The ecclesial theology of Loehe has several distinct dimensions that deserve elaboration, for they are themes that inform the influence of Loehe on the churches in America (and not only – ed.) Five aspects of this ecclesial theology are of particular significance: pietism, confessionalism, liturgical renewal, diakonia, and mission.
First, the ecclesial theology of Loehe was pietistic. Loehe was influenced by the pietistic revival of his time. His favorite professor at Erlangen, Christian Krafft, was a strong representative of 19th century pietism. Loehe’s pietism gave birth to an early and persistent interest in mission. From his earliest service as a pastor, Loehe became notorious for organizing circles of the pious for the purpose of supporting foreign mission.3 Throughout his ministry, Loehe gave energy to the preparation and publication of devotional materials. This interest continued through his involvement in preparing pastors and teachers to serve the German immigrants in the American Midwest. Pietism gave Loehe a vivid sense of the living God’s activity in human life. Pietism has always been a motivating force for missionary outreach. Loehe is a prime example of how pietism affects the heart to give itself to others.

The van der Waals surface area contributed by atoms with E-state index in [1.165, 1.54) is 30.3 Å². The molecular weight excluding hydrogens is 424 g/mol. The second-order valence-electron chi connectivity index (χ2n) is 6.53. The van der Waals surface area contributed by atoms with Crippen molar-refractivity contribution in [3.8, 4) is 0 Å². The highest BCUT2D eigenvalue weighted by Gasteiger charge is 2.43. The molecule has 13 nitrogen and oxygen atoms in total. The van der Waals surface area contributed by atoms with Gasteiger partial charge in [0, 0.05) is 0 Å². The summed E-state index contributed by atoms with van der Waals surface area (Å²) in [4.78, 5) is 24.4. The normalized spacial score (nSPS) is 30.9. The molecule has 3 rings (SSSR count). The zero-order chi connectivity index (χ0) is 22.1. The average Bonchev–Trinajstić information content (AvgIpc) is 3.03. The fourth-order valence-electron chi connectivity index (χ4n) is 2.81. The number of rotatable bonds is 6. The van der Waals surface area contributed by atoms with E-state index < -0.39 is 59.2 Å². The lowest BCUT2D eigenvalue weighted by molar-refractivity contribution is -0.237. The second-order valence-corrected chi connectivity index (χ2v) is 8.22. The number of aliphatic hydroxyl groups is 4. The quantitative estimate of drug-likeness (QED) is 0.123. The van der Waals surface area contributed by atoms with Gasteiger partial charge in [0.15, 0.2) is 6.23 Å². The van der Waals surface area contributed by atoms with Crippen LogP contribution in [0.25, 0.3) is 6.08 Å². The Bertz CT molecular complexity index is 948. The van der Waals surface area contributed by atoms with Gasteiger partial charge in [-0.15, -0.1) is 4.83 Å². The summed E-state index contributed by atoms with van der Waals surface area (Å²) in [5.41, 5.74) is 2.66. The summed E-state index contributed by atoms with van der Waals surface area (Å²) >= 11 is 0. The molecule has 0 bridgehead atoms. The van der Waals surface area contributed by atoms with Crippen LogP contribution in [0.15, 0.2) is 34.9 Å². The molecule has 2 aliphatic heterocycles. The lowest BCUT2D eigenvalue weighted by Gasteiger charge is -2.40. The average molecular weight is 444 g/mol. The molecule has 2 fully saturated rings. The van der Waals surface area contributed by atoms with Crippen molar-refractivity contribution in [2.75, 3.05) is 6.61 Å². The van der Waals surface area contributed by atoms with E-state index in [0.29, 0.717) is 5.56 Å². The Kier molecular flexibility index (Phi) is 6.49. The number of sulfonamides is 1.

Second, the ecclesial theology of Loehe was confessional. Reacting against the pressure toward unionism (the unification of Lutherans and the Reformed) placed on the Protestant churches in Prussia and other parts of Germany in the 19th century, Loehe became a strong defender of Lutheran confessional identity. Loehe valued the Lutheran tradition for preserving the Gospel of Jesus Christ in its purity. He feared the loss of doctrinal purity should the Lutheran church become forcibly reunified with the Reformed. Moreover, he resisted the imposition of such reunification at the hands of the government. Loehe was deeply convinced that the Lutheran church most perfectly preserved the essence of Christian teaching. This was a conviction he shared with other Lutheran leaders of the period.
Third, the ecclesial theology of Loehe was liturgical. Loehe engaged as a scholar in serious study of the liturgical traditions of the early church. These studies became the basis for the liturgical order he developed for use not only in his own congregation but which also was published for use throughout the Lutheran church in Germany and the U.S., commonly known as Loehe’s Agende. Loehe had a deep appreciation for the liturgical pattern of worship and believed this form facilitated the encounter of the worshipping assembly with the living God. His efforts to reconstruct the historic liturgical rite were an original contribution to the renewal of parish life in his time. This included a strong emphasis on the sacraments and the reintroduction of a weekly service of Holy Communion. Loehe even implemented the rite of private confession as preparation for coming to the Lord’s Table. God is the primary actor who comes to us in Word and sacrament at worship. This conviction fed Loehe’s imagination that the God who comes to us in Word and sacrament also is the God who is at work saving the world. Loehe’s contributions to the field of liturgical renewal continues to exercise an influence on the development of worship materials to the present day.